is of the essence of the apostolate, and may take on a variety of forms. Ecclesiastical
approval for publication is a type of authorization. So is canonical confirmation
of the constitutions of a religious institute. So are all the rules or by-laws
of organizations of zealous lay people. If they are to merit the title of
apostolates, they must somehow be approved by the Church. In the Catholic
Church no one, even intelligibly, can be said to send himself. And there is
no apostolate unless or until or insofar as Church authority in some definite
way entitles a person or an institution to evangelize. The blessings of divine
grace are tied in with this authorization.
Compare two men in the sixteenth century, both ostensibly proclaiming Christ,
Martin Luther and Ignatius Loyola. The one was careful in the extreme to obtain
the approval of the Pope on his efforts, and received a mandate from the Vicar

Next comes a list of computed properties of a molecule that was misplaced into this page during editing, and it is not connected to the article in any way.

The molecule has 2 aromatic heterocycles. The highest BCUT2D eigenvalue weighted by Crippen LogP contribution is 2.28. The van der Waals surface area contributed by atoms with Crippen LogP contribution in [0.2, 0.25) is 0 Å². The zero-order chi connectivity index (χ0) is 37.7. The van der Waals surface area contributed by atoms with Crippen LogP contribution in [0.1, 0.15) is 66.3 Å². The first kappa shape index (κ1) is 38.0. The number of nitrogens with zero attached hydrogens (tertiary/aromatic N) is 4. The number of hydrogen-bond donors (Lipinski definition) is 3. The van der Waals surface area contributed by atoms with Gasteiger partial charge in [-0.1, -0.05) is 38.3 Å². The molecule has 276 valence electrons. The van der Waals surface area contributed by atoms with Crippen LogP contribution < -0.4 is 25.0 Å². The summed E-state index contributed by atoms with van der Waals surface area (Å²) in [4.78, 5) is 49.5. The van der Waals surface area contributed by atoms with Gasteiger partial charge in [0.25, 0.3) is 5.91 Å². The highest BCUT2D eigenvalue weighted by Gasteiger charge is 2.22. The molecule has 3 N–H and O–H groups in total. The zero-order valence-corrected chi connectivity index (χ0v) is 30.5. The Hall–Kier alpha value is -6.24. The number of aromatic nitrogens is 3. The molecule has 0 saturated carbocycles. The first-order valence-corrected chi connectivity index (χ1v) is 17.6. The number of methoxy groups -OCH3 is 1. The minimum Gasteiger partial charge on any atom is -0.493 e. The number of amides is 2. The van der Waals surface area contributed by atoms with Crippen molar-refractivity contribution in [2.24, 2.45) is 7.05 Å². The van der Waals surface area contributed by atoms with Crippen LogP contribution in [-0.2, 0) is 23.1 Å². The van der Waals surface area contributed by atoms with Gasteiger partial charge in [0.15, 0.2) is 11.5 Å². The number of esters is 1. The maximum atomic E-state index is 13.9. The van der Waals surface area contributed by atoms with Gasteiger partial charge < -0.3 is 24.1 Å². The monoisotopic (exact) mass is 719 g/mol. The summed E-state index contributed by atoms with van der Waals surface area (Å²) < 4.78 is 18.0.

of Christ. The other rejected the Pope, and went off on his own. History is
the judge as to which one helped the Church of Christ and unified the People
of God; and which one did just the opposite.
St. Paul calls the second stage preaching the Good News or proclaiming the
word of Christ. There is deep mystery implied in this proclamation. In God's
ordinary providence He uses external means to confer internal grace. So true
is this that normally He requires some kind of verbal communication by word
of eye or ear in order to communicate actual grace to the mind and heart.
Christ spoke. He spoke often. He spoke in detail. He spoke in sermons and
parables and allegories. He spoke to individuals and He spoke to crowds. He
spoke; it seems, for hours at length. And more than once He became exhausted